New Book Explores How Bach Composed His Cello Suites

Air Date: 
Tuesday, January 12, 2010
Cover of Book by Eric Siblin

When former pop music critic Eric Siblin first heard Bach’s Cello Suites at a performance commemorating the 250th anniversary of the composer’s death, he was entranced by the music and intrigued by a program note regarding the mystery surrounding its composition. That curiosity led him to write THE CELLO SUITES: J.S. Bach, Pablo Casals, and the Search for a Baroque Masterpiece (Atlantic Monthly Press; January 12, 2010; 978-0-8021-1929-2), tracing the intriguing history of one of the most popular pieces of classical music ever written.

Already a bestseller in the author’s native Canada, THE CELLO SUITES tells the full story of this iconic composition in a journey of discovery that is sure to delight Bach enthusiasts and new converts alike. Publishers Weekly recently said, “Siblin is an insightful writer with an ability to convey the sound and emotional impact of music in words.” His book explores:

• How Bach came to write the Suites, and what happened to them upon his death;
• How the absence of an original manuscript led to questions about whether Bach actually composed the Suites or how he wanted them to be played;
• Whether Bach composed any of the Suites to be played on the violoncello, an instrument played during his time but not afterwards;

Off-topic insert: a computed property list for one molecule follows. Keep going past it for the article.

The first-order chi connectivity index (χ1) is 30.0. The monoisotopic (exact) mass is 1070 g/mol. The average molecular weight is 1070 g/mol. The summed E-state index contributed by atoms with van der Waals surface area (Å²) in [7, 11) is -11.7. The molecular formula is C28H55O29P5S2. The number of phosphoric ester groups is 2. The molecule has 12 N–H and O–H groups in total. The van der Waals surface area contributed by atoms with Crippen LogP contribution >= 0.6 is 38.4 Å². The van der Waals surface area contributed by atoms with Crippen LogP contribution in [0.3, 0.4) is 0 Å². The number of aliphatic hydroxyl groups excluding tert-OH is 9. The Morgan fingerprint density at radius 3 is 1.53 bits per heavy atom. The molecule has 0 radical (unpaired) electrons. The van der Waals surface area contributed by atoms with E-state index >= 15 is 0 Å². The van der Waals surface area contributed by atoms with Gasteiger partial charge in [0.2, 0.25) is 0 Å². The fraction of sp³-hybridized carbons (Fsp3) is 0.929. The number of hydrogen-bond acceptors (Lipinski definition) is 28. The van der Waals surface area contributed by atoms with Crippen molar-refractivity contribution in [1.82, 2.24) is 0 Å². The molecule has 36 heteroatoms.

• Where Pablo Casals discovered them and how his performance of the Suites helped to bring them to prominence – and make his career;
• Why the Cello Suites are considered a “blank slate” for cellists;
• Siblin’s own musical awakening upon hearing the Cello Suites;
• The Cello Suites in popular culture, including their being appropriated by rock (i.e. “A Whiter Shade of Pale), electronic music, a capella, and African music;

THE CELLO SUITES is part biography, part music history, and part mystery and, as the Montreal Gazette wrote, “Conveying in mere words sounds as rich and multifarious as those that comprise the Cello Suites takes no small literary gift. To say the author has done justice to his subject is the highest praise of all.”

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